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Cricket – too many opportunities for ad breaks

February 6, 2009
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Summer.  Season of mists and mellow fruitfulness.  No, that’s not right.  That’s autumn, and it’s still a month away.  While I wait for the mists and the mellowing fruit (in vain, it seems; the recent heatwave has dried grapes on the vine and stewed apples on the tree) I suffer through the end of the non-ratings period on TV and the moronic advertising that seems to match the programming.

The following is just a sample.

Johnnie Walker The ad is a sequence of captioned images: building the Harbour Bridge, climbing Everest, “One Great Leap” (space), reclaiming the Ashes in 2006 and saving lives (surf lifesavers).  I find it utterly offensive that JW appropriates these images to advertise their product.  The fact that I don’t much care for the product perhaps makes my irritation more intense, however I would still be cross even if the images were being used to advertise something I liked (although I find it difficult to see how the images could be used in an ad for, say, kittens).  Interestingly, the – presumably original – American version of the ad includes the following: “conquering” flight (whatever that means), building New York, climbing Mt Everest, the Civil Rights movement, walking in space, and unifying Berlin.   The Australian version is ever-so-slightly more palatable than the American, thanks to the excision of the Civil Rights march and Berlin Wall imagery, however the re-titling of the “building New York” footage as “building the Harbour Bridge” is a tad cheeky.

Crown Lager A gormless-looking guy in a pub starts tapping his Crownie.  Instead of reacting in a believable way – passive-aggressively (eyerolls; pointed glances; theatrical sighing) or aggressive-aggressively (a swift punch in the gob; glassing gormless guy with the shards of the very bottle he’s been tapping) –  the other punters join in.  Soon, the tapping seems to spread across the entire town, culminating in cries of “speech!  speech!”, whereupon gormless guy rises to his feet and the copywriters, having completely exhausted their meagre talent, script an abrupt “cut”.   This ad is not why I don’t drink Crown Lager (I don’t drink Crown Lager because it is horrid), but it has put me off Asahi (at least, in Australia).  Thanks, Fosters.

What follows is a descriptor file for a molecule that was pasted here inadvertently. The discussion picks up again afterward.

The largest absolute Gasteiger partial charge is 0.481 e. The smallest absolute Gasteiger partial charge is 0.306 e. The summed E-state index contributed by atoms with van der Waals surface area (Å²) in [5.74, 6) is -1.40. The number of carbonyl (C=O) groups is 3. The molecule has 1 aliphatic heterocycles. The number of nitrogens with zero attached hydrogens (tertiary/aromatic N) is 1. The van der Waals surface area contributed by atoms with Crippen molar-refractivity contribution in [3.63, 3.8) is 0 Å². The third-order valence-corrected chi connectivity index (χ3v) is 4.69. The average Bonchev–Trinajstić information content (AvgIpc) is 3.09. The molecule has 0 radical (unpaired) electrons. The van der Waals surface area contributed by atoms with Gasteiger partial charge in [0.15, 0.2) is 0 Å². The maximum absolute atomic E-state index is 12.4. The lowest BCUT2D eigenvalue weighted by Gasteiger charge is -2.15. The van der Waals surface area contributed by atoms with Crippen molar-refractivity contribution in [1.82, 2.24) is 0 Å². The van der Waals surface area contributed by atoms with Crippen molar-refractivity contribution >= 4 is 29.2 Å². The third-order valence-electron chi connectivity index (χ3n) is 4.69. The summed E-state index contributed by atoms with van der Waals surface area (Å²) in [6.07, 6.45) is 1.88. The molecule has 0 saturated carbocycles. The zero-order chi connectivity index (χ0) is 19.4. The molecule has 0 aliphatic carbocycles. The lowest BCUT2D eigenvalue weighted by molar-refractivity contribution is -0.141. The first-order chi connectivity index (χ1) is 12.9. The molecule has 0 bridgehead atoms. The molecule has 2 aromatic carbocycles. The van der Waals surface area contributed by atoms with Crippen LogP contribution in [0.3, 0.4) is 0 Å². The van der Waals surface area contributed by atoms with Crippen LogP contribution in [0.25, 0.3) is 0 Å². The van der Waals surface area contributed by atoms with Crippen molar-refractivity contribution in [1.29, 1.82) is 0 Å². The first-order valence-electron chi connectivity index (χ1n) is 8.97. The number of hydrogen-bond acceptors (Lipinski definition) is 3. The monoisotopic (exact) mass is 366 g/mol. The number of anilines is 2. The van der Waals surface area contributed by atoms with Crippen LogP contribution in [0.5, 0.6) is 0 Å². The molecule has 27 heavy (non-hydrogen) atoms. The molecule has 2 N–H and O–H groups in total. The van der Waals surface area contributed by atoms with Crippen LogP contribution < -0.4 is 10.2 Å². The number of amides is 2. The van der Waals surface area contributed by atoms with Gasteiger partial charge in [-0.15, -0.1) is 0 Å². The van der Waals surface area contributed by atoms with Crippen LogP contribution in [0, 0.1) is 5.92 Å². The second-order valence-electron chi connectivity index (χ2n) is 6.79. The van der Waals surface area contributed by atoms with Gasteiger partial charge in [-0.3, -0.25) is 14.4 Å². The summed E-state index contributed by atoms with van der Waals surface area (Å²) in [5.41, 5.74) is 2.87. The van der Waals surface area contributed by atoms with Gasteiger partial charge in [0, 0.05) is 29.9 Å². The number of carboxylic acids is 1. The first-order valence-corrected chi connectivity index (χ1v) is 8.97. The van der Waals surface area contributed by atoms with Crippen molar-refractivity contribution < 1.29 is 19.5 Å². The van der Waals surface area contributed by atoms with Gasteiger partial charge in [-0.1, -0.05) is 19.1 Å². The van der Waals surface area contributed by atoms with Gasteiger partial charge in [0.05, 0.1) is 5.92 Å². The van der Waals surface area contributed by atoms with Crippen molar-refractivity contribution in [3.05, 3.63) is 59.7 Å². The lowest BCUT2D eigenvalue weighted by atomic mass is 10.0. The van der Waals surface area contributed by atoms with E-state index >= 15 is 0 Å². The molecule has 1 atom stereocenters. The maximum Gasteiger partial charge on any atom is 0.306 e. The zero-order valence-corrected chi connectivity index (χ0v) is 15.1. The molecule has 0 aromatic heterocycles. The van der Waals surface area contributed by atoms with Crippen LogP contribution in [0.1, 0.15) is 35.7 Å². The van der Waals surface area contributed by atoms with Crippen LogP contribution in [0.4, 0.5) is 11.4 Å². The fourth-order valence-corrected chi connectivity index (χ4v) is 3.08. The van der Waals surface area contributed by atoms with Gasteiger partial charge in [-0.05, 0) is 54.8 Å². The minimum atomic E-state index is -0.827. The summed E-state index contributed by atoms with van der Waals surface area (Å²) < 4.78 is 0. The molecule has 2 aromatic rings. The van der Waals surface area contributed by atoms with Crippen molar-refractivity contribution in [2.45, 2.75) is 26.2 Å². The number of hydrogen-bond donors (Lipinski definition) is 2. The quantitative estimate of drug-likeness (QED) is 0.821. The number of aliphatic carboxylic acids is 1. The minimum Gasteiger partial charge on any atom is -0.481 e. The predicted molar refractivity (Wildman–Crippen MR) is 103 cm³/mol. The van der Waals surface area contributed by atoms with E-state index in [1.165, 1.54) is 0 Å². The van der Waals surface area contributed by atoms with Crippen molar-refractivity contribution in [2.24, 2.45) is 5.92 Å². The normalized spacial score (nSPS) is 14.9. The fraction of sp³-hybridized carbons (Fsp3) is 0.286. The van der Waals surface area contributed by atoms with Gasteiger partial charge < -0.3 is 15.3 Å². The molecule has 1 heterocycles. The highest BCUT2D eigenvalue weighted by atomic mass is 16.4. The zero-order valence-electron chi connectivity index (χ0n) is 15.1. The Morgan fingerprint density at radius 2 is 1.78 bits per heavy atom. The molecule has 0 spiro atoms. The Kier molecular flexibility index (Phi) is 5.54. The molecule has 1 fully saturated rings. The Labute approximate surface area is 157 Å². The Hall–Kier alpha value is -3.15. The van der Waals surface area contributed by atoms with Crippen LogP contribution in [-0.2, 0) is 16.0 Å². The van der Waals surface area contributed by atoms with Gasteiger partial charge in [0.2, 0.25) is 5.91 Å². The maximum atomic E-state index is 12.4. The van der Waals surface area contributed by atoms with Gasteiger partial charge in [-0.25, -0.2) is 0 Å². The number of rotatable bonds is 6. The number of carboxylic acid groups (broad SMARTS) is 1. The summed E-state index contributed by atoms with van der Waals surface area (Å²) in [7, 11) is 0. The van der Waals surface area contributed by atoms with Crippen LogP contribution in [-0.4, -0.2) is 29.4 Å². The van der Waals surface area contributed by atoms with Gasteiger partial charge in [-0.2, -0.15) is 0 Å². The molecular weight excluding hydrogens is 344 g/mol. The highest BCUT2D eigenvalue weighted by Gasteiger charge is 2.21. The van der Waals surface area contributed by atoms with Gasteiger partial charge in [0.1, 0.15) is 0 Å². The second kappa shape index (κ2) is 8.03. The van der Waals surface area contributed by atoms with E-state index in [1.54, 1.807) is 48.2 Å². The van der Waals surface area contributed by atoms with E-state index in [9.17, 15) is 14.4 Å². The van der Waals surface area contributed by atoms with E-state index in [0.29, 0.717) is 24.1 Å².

KFC Does Cricket Australia have any say over the way in which players are used in ads?  If not, it should seize control as soon as possible.  If so, they are obviously not taking the idea of protecting their brand at all seriously.  This particular series of ads running throughout the summer involves excrutiating voiceovers, with visuals from various one-day and 20/20 matches.  I would describe the scripting as execrable, however given Andrew Symonds’ recent behaviour, perhaps the writers demonstrated some genius in capturing the essence of the man.

Solo Either Symonds really is a brutish dolt (or doltish brute) or he needs to get better management.  In the Solo ad, a quartet of guys agrees on a dare – one dresses in a tutu and goes for a run, fuelled by Solo.  Poor bugger runs into Andrew Symonds, who shoves him to the ground and then smirks (probably because the victim is a bloke in a skirt and that’s “unAustralian” and worthy of the descriptor “lump of shit”).  The message is, therefore, drink Solo, act like a bit of a tit, and you’ll be assaulted?

Ford “Cracking Catches” I am left assuming that these ads are deliberately absurd.  That’s the only explanation for what are, essentially, narrated Powerpoint presentations that end with a non-sequitur from Andrew Symonds.

King Gee I acknowledge that I’m not the target demographic for this ad, but until broadcasting technology develops to the extent of only televising ads appropriate to each specific viewer I will continue to be annoyed by this one.  The heroic worker narration: “If you work in an office, you don’t tell your kids about the memo you wrote.  If you work as a dentist, you don’t tell your kids about the tooth you capped”, basically denigrating these jobs as trivial.  Of  course, if you put a few rivets in a bridge, you have something to be proud of.  I’m not sure why this grates so much.  It’s probably the studied Australian-ness of the narrator’s accent – it sounds completely un-natural – combined with the fact that the language used in the script sounds quite American.

And, in the words of Tom Gleisner, a dishonourable mention must go to all the programme promos spruiked by the cricket commentators.  The enthusiasm Mark Taylor can muster for “Farmer Wants a Wife” is truly extraordinary.   There really should be a Logies category for these spots.

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